Africa’s promising ICT story over the last decade has occurred with limited state or government support – outside of the provision of requisite infrastructure (e.g. investments in broadband, STEM training) and enabling regulatory frameworks. In spite of this, Africa has emerged as a global leader in mobile technologies and innovations. Much of the mobile technology and innovation work in Africa has been done through an interesting combination of universities, telephone companies, ‘seed funding’ agencies, and thousands of entrepreneurial Africans who congregate in the more than 200 innovation hubs or labs across the continent. Considering that the entire mobile ecosystem in Africa is still a loose, informal and precarious infrastructure, despite its vibrancy and dynamism, perhaps a more innovative and appropriate ‘industrial policy’ in Africa would be for the state to ‘follow’ its entrepreneurs and focus investments, research and development and related infrastructure on the ‘mobile technology and solutions sector’. This might still require the building of a Technopolis but it would be a very different Technopolis, one perhaps better suited to Africa’s already world class innovation capabilities and ecosystems in mobile technologies and innovations. A mobile, virtual or cyber Technopolis might help overcome many of the barriers to scientific and technological development in Africa, including the challenges associated with financial and human capital.

African entrepreneurs and innovators have demonstrable expertise and interest in this type of challenge. That is partly the logic and method behind the mobile revolution in Africa. It is also partly the logic and method behind the self-selection and location of the more than 200 ihubs across Africa.

Many of these are already associated with leading African universities, global researchers and the private sector, both local and foreign. In other words, many of the tech hubs might be low cost and small scale but they are already ‘functional innovation clusters’. Why build a ‘formal’ innovation cluster from scratch? Why not build on these pre-existing innovation hubs? After all, many of the pre-existing hubs focus on generating innovations with social applications.

A fundamental problem with Africa’s techno-scientific development is that the continent is yet to bet big on science, technology and innovation for its economic development. Scientific development is at the heart of technological change and innovation. Since the industrial revolution, developed countries have had the most science and technology capacity and have grown fastest. More recently, returns to research and development (R&D) have been shown to be consistently positive and high across many industries in both developed and developing countries, suggesting a correlation between innovation and growth.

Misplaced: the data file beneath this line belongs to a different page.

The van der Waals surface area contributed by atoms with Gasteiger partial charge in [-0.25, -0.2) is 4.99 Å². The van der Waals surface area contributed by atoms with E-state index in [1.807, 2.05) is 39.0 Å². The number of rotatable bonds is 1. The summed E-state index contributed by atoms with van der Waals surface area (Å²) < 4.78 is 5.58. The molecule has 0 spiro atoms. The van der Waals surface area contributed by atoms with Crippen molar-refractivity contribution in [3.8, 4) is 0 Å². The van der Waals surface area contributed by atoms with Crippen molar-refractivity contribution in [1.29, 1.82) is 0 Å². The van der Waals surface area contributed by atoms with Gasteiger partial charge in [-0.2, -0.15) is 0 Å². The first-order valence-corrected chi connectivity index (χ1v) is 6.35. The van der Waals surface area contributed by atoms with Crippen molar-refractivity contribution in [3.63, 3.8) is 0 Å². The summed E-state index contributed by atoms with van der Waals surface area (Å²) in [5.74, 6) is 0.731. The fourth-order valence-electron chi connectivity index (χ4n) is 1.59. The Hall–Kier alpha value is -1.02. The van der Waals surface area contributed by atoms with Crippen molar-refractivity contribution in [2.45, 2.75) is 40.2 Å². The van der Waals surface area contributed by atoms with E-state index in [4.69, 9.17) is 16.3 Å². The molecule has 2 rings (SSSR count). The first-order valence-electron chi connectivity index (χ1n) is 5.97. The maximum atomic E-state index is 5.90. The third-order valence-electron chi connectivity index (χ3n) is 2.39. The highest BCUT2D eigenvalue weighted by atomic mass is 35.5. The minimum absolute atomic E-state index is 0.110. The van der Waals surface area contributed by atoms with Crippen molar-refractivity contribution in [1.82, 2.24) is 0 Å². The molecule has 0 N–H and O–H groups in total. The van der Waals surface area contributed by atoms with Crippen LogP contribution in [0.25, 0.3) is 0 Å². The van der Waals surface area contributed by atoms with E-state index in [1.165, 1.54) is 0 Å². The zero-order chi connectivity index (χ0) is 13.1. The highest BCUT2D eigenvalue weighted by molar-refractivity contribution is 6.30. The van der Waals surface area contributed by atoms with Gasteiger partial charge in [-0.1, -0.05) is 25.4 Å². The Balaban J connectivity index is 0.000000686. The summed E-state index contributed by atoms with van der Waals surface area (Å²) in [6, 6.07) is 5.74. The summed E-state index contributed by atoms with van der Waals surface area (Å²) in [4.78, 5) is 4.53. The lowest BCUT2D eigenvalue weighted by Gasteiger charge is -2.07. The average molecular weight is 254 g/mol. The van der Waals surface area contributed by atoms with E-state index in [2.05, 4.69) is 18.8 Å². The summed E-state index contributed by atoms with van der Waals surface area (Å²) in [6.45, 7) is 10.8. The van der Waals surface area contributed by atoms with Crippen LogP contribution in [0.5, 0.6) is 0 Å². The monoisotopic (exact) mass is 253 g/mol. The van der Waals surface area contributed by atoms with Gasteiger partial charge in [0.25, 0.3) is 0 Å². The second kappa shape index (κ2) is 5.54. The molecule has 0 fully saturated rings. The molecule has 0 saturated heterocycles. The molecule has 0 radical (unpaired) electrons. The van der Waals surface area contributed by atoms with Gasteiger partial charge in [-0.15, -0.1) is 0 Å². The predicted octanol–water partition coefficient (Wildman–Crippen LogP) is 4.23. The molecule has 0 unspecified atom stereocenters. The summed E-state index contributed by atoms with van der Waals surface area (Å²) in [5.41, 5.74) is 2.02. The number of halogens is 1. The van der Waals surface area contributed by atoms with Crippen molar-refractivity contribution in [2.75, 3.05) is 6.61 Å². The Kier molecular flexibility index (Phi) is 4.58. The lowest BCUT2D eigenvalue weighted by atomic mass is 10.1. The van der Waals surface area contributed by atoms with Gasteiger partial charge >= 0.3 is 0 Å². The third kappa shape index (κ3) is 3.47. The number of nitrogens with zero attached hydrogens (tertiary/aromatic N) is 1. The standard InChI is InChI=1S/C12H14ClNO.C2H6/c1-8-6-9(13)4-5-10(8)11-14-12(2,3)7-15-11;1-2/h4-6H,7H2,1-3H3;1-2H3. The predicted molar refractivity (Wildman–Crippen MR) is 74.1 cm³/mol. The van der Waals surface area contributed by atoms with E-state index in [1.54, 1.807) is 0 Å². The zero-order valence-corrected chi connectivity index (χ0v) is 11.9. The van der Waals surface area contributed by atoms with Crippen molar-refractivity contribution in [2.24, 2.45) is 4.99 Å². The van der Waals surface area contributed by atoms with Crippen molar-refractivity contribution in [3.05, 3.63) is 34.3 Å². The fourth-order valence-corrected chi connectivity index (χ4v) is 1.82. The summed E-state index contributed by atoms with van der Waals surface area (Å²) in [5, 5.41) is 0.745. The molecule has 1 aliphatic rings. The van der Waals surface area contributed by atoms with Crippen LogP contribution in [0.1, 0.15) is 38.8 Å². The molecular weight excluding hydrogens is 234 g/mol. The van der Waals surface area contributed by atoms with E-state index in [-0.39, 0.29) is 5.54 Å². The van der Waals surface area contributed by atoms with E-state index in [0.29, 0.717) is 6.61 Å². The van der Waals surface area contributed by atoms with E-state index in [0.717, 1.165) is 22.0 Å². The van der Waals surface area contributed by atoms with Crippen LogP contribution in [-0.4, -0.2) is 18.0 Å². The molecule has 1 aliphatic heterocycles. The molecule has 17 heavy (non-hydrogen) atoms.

Developed economies have continued to invest heavily in research and development but many of the fastest growing developing countries of the last few decades have recently joined this league. According to Batelle’s Global R&D Funding Forecast, in 2014, the US invested 2.8 percent of its GDP to R&D. In the same year, the figure was 2.0 percent for China, 3.4 percent (Japan), 2.9 percent (Germany), 3.6 percent (South Korea), 2.3 percent (France), 1.3 percent Brazil, 2.7 percent (Qatar), 2.7 percent (Singapore), 4.2 percent (Israel) and 2.4 percent (Taiwan).

In 1980, African leaders pledged that each African country would spend at least one percent of its GDP on R&D. This pledge was not met. In 2007, African leaders renewed this pledge. There has been little movement so far. Africa’s R&D expenditure as a percentage of GDP grew from 0.36 percent in 2007 to 0.45 percent in 2013. The 1 percent target isn’t sufficiently ambitious to begin with. That no more than 3 African countries have met this target since the renewed pledge in 2007 speaks to misplaced development strategies in Africa. Africa’s gross expenditure on research and development (GERD) might have increased from US$12.9 billion in 2007 to US$19.9 billion in 2013 but in comparative terms all this tells us is that Africa is yet to bet on science, technology and innovation.

Consider this. With nearly half a trillion dollars in R&D investments annually (or about 2.8 percent of its GDP), US annual R&D investments are just over the size of South Africa’s GDP. In 2014, South Korea’s gross expenditure on research and development was $ 63 billion, about the size of the entire Kenyan economy. Africa’s GERD of US$ 19.9 billion in 2014, was just slightly bigger than Spain’s (US$ 18 billion).